The landscape is shot through with softly gurgling streams of clear, ice-cold water. A number of the small pools along our pathless route are covered with the first ice of the year, and at night the temperature is perceptibly lower.
Over the following days the landscape becomes increasingly varied. We can hardly believe how diverse the area is. Sometimes we’re faced with green, terrace-like expanses, sometimes the ground is littered with flat slabs of stone, and on other days we trudge through broad, boggy terrain.
Time and again, glaciers topple spectacularly into the deep, narrow valleys, which the meltwater has worn out of the rock over thousands of years like gigantic, frozen waves.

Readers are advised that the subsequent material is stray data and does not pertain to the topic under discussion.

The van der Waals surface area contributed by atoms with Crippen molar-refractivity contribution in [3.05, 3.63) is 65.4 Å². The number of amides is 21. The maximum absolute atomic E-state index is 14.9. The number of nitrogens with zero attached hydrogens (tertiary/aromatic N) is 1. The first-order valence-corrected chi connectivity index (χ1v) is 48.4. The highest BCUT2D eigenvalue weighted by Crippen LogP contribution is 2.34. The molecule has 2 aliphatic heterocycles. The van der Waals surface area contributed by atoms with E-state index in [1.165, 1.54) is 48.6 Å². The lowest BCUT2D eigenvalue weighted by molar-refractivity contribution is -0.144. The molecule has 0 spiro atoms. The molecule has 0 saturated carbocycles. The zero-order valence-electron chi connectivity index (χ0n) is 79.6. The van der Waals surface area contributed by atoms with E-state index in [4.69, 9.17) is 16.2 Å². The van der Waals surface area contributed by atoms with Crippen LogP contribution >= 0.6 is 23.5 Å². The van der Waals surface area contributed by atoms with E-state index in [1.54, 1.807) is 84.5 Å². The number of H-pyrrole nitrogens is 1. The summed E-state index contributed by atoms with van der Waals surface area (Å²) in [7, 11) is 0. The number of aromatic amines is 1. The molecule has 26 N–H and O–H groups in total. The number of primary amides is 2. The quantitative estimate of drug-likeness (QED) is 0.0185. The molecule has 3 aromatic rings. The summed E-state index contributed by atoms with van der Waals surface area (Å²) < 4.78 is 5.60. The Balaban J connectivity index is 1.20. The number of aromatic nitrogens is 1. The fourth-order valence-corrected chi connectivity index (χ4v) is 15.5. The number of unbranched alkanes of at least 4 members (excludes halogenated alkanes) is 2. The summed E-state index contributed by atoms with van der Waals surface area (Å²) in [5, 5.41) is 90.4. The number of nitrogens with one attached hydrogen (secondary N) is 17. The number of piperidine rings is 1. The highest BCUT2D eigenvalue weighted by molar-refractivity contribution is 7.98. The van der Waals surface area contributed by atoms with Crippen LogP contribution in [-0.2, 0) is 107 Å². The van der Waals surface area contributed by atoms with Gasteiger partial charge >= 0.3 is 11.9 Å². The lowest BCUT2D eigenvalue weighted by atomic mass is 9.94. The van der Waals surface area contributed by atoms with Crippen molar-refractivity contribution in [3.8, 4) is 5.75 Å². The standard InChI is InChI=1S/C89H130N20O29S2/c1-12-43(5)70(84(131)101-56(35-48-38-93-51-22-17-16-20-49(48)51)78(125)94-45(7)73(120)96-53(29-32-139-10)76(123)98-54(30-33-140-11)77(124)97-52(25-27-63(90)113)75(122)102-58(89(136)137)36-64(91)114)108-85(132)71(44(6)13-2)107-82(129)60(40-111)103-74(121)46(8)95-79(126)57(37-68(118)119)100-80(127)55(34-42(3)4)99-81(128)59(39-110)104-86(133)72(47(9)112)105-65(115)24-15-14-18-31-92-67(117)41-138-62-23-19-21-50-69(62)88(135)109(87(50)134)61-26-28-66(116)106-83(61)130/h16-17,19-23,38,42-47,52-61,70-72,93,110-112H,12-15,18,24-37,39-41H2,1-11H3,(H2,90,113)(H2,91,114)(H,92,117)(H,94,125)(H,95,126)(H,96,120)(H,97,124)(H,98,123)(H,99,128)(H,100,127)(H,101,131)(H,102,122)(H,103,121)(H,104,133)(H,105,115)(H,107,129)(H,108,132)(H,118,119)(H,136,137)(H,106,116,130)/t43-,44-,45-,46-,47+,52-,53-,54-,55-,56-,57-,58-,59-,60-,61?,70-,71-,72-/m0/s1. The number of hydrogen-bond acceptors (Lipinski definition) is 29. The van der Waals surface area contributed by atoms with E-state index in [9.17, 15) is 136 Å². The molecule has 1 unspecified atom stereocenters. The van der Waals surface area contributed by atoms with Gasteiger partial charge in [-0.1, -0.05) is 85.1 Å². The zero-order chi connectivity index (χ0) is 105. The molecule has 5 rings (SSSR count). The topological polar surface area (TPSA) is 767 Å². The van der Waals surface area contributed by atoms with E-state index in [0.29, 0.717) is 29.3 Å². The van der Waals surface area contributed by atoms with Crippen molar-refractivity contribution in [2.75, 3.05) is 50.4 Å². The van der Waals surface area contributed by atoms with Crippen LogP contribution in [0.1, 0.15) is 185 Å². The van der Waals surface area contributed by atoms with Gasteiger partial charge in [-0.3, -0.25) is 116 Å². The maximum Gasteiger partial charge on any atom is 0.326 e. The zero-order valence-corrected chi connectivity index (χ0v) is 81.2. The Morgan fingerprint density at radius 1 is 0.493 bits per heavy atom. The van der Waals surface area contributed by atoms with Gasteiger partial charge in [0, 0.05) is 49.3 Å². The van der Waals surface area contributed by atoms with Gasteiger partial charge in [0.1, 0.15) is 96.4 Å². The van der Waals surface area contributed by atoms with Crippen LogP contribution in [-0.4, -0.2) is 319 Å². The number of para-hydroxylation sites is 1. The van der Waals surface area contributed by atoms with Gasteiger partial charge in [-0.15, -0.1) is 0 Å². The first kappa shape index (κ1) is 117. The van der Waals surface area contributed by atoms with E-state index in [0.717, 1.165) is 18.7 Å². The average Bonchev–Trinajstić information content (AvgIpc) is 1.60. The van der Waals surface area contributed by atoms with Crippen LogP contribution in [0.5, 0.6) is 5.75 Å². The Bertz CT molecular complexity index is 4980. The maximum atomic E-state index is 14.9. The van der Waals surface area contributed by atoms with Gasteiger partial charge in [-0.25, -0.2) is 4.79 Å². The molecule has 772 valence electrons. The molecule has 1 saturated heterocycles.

To end our hike we want to climb the glacier one more time. Right at the top, at the very highest point, the Norwegians have built a small cabin, to which we made a brief detour on the second day. The cabin serves as a place for winter hikers to find rest and refuge. It’s not especially big, consisting only of one room and a little oven, but there’s enough space for three people to spend the night. Our goal for today is perched high up on a narrow band of rock surrounded by the eternal ice of Hardangerjøkulen.
Reaching the cabin, we make ourselves comfortable in the sun. Sitting outside our wooden shelter in the sunshine, we drink tea and eat chocolate, paying no heed to time or obligations. We’ve got no plans beyond relaxing in the sun and savouring the moment. The stillness and calm suffuse deep into our flesh and blood; we abandon ourselves to idleness in its most appealing form. Hardly a word is spoken. Each of us is sunk in thought, enjoying the view over the icy planet before us.